1. Doctor,

    let me acknowledge with a smile something I've noticed and that everyone needs to learn about the audience in the theatre: some laugh or cry, depending on the play, but few pay attention. Indeed, as an old man put it, the singers or actors in the chorus are always the same. Perhaps we are wont to take our comedies and tragedies to the streets and the news respectively, which is either criticism or neglect of our poets.

    But to cut to the bone inexpediently quickly, do not you see that sympathy is at work in both situations, inappropriate praise and undue curses? - Sympathy is not wont to know the difference between private and public - or any other rule about what is appropriate where. It is an experience: immediate, intractable - allegedly -, and gregarious.

  2. I am all the more regretful at not having bought a pair for myself now, also as a means of expressing my solidarity with your sartorial boldness. Although the plaid jacket has also received some comments from strangers,they have been wholly positive until now. Both my red and green pants, however, have elicited teenage sniggers, and accusations of homosexuality. But then, North Americans seem to have a particular stigma against colourful male lower-body apparel. In Italy I saw quite a profusion of green, red and yellow "trousers" (I shall say it the British way, as to avoid any unfortunate confusion) being worn by otherwise quite conservatively-dressed men.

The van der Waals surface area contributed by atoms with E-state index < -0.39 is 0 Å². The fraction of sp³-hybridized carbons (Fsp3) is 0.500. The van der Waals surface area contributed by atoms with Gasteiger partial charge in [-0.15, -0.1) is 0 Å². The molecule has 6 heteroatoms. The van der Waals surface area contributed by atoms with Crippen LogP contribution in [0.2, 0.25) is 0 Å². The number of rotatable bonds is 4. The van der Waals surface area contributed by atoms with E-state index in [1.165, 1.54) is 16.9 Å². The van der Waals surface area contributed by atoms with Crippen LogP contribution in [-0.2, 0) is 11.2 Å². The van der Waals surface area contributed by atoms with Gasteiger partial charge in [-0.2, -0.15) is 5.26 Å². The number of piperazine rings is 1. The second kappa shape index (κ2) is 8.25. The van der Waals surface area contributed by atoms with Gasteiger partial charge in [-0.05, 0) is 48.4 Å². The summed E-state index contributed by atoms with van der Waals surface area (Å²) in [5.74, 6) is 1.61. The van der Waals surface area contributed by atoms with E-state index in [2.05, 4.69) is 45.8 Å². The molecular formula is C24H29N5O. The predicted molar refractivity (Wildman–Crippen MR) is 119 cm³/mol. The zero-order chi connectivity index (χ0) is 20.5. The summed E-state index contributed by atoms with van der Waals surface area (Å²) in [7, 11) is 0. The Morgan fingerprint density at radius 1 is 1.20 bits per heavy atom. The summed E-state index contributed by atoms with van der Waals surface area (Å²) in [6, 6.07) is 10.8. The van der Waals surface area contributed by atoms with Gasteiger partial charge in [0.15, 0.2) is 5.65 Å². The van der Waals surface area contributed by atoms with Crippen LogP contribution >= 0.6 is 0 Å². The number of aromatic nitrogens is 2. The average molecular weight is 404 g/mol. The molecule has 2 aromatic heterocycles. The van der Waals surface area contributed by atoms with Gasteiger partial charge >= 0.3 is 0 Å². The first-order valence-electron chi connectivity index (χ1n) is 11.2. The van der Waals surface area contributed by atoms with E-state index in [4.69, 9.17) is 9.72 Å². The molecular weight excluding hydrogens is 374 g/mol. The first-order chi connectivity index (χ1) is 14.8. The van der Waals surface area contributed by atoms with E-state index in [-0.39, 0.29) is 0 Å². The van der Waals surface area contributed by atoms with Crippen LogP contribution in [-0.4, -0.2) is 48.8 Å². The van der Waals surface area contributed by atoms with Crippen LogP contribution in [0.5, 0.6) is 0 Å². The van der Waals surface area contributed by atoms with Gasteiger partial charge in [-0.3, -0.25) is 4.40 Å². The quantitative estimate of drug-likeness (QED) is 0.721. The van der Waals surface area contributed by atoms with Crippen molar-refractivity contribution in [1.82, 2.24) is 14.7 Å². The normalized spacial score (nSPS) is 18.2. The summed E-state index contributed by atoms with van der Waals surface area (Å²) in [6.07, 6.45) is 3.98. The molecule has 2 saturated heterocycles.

3. Is there not some cognitive dissonance when you suggest, first, that you chose to wear what you considered 'rather spectacular trousers' and then note with some disdain that your spectacle aroused passion in those around you?

    I would suggest it is bad taste to comment, publickly, on some person's errant choices yet those are the choices you made specifically in the spectacularity of the trousers.

    And, had the comments been uniform in their appreciation of your sartorial vision, you would not complain?

    Et tu?

  4. Thank you, sympathetic readers all.

  5. Thank you for your comment 'Ur'. As I have pointed out in the past, and will no doubt continue to do, I am always shocked when I arouse passion through nothing more than my appearance. My choices are always mine, for me, and interaction with strangers in the world is surprising (there are here to be found some lengthy discussions on this head). It is by no means, as I have said before, always unwelcome. On the contrary, a well-intended compliment goes a long way. But I repeat my sense of circumspection about the right time and place to proffer them.